The King of Eggnogs Is a Hot Drink That Eats Like a Meal

Slate's Culture Blog
Dec. 14 2011 5:03 PM

You're Doing It Wrong: Eggnog

A Tom & Jerry Mug.
A vintage Tom & Jerry mug for sale on Etsy.

A drink that eats like a meal, the Tom & Jerry is a hefty froth—the king of eggnogs. Its name has nothing to do with the forerunners of Itchy and Scratchy, nor with Jerry Thomas, the seminal bartender who first committed its recipe to print in How to Mix Drinks (1862). Rather, it owes to the British writer Pierce Egan, who invented the drink to promote his novel Life in London, published in 1821 under the delicious subtitle The Day and Night Scenes of Jerry Hawthorn, Esq. and His Elegant Friend Corinthian Tom, Accompanied by Bob Logic, The Oxonian, in their Rambles and Sprees through the Metropolis.

Troy Patterson Troy Patterson

Troy Patterson is Slate's writer at large and writes the Gentleman Scholar column.

Egan presented his readers with a 400-page debauch, and The Cambridge History of English and American Literature ventures that his book "with its leer and wink of knowing vice, its sickly affectation of warning young men from the haunts and pursuits that it lusciously describes, would have disgusted even Sterne." Life in London brought the phrase "three sheets to the wind" from the mouths of the sailors to the eyes of pre-Victorian ladies. We suggest accounting for the novel’s weltanschauung when preparing to drink beside the tannenbaum. This recipe serves two reasonably well-adjusted adults.


The Tom & Jerry
Yield: 2 servings
Time: 10 to 20 minutes

1 large egg
2 tablespoons sugar, ideally superfine
1½ ounces brandy
2 ounces dark rum
12 ounces milk?

1. Start a kettle boiling.

2. Separate the egg.

3. Reward yourself for separating the egg by sipping just a little rum.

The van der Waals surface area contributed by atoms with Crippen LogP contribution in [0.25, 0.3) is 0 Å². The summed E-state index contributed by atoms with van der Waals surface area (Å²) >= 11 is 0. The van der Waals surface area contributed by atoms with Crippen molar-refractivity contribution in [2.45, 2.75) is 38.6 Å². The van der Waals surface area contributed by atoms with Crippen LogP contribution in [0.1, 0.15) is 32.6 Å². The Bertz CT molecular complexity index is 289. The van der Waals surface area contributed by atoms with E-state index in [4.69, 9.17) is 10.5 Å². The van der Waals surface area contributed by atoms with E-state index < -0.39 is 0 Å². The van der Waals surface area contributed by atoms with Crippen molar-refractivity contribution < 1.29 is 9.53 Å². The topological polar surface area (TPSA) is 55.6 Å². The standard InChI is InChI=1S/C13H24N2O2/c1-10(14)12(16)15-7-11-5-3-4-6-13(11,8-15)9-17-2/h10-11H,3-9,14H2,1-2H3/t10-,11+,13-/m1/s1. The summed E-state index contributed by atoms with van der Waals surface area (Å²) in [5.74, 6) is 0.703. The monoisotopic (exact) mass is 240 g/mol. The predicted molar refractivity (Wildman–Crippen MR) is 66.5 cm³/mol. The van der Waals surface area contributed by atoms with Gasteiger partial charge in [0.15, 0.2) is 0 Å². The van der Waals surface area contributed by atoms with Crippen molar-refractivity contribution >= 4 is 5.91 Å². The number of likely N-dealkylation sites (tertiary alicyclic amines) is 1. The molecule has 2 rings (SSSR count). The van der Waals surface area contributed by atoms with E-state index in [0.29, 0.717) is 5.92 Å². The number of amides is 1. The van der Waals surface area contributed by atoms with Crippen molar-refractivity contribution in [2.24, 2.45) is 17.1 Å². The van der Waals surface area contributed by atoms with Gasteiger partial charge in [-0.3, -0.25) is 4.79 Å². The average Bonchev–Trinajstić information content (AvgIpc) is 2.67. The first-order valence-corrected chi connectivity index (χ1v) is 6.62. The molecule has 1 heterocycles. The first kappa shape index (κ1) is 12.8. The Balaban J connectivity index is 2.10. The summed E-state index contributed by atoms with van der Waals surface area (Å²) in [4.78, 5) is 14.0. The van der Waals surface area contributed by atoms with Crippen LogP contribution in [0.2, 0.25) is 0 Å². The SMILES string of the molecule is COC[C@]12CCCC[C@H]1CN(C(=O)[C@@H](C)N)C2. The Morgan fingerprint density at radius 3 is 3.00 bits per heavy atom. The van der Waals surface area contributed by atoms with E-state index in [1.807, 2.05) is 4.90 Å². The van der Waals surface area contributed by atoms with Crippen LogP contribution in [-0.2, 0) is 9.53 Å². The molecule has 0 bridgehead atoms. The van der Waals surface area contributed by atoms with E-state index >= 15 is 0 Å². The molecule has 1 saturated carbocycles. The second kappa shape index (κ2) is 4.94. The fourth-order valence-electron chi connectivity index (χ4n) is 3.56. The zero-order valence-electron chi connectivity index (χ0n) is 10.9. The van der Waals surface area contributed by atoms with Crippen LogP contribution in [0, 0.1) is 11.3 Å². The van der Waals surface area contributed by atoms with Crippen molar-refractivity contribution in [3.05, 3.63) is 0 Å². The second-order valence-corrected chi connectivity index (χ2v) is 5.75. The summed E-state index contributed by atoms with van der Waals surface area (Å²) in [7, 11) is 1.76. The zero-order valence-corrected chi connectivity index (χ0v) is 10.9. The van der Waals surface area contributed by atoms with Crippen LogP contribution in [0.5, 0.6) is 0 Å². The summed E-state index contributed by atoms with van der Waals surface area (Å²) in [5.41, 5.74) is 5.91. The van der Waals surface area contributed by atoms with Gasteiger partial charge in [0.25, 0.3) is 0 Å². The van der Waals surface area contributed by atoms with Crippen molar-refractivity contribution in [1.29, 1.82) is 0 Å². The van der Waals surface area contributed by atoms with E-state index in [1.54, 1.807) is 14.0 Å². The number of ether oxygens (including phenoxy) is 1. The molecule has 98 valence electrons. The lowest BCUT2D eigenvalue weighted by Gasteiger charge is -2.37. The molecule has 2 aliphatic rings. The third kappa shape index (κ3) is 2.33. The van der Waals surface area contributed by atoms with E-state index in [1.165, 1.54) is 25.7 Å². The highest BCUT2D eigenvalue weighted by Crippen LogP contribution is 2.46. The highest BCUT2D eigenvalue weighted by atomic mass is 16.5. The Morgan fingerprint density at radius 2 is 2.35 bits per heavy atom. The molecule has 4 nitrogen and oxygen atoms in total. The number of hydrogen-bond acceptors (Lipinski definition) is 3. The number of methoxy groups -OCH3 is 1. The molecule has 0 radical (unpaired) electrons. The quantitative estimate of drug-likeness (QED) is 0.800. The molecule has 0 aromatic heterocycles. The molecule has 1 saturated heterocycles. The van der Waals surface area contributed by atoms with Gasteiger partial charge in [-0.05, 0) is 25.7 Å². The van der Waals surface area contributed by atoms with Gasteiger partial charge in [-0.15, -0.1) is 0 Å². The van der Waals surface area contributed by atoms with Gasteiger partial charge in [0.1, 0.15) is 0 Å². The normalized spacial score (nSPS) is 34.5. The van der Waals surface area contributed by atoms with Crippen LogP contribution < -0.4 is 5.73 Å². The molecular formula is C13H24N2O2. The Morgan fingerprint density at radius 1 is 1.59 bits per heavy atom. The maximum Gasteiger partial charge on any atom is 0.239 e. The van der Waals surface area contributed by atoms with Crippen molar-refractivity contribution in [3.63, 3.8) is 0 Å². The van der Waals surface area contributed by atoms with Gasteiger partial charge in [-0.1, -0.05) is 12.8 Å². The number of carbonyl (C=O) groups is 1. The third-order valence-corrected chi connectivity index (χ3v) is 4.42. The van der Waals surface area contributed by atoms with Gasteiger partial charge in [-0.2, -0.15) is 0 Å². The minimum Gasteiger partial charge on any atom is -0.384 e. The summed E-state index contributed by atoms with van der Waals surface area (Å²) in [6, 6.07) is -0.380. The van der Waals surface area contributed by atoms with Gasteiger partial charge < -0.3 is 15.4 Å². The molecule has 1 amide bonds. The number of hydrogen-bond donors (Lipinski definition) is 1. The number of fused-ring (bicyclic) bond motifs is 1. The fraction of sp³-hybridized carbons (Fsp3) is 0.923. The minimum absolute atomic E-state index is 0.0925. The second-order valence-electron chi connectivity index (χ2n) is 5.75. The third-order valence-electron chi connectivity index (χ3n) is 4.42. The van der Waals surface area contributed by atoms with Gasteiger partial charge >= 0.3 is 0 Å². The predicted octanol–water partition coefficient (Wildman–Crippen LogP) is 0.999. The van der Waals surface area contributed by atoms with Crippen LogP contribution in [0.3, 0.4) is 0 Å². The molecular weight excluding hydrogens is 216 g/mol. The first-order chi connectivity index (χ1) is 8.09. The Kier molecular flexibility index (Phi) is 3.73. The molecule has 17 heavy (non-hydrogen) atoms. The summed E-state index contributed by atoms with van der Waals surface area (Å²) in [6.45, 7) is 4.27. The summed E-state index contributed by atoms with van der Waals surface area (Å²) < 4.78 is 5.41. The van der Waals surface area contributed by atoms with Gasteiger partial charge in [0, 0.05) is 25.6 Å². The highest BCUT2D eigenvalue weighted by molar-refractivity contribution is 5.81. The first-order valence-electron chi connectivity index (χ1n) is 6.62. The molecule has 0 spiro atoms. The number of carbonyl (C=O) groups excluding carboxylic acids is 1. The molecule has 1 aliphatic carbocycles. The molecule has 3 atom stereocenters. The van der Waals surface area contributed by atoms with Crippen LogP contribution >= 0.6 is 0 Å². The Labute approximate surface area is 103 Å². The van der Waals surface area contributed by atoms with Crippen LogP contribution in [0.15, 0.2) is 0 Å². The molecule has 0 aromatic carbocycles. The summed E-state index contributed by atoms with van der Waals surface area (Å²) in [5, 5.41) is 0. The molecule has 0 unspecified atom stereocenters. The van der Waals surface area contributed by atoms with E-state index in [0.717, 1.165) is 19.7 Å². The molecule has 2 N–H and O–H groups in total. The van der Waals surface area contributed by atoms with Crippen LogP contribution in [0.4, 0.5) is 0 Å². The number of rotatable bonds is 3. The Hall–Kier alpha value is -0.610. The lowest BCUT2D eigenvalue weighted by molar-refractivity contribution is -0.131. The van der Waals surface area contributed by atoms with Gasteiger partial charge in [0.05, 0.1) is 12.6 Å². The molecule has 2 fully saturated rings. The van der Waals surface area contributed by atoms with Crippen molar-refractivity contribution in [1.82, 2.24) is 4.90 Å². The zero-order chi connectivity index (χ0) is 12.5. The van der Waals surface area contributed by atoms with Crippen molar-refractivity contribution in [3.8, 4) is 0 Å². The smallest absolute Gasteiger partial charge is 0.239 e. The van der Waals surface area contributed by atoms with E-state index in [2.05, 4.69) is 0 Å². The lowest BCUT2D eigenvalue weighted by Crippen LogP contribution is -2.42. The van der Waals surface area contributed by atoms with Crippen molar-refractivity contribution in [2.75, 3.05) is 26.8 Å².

4. Beat the egg white. In the best of all possible worlds, you would keep beating until soft peaks formed. In this one, it will suffice to keep beating until your arm is tired, if you're using a simple whisk, as opposed to an electric hand mixer with traces of cookie-dough batter and saliva still clinging to it. If you really do whisk the white until soft peaks form—be honest!—you have earned another little sip of rum.

5. The kettle is whistling. Pour the hot water into two mugs to warm them up. If you own a set of dedicated Tom & Jerry mugs, then use them. Of course, if you own a proper set of Tom & Jerry mugs, then you've only read this far so that you can be more thorough in your contumely when derogating this recipe in the comments below and insisting upon your vastly superior family recipe.

6. Beat the egg yolk with the sugar. Fold in the white. Pinch a bit of allspice or ground clove in there if that is how you roll.

7. A little more rum never killed anybody.

8. Pour the water out of the mugs and into the Christmas-tree stand. Divide the batter, the brandy, and whatever is left of the rum between the mugs. Stir.

9. Here you are at a crossroads. You could top each of the mugs with hot water and have yourself a treat that splits the difference between a candied egg drop soup and a standard hot toddy. Or you could take the alternate route, sophisticated and soporific, of bringing 12 ounces of milk to a simmer and using that. If you use the organic milk that you pay through the nose to buy for your children, this Tom & Jerry will be sinfully filling because the milk is whole fat, because you have been led to believe that that is what is best for the children's so-called brains.

10. Top with nutmeg. In the absence of a whole nutmeg, substitute ground nutmeg from a jar or else a dash of fine wood chips, same diff, happy Xmas.

Previously in You're Doing It Wrong:
Butternut Squash Soup



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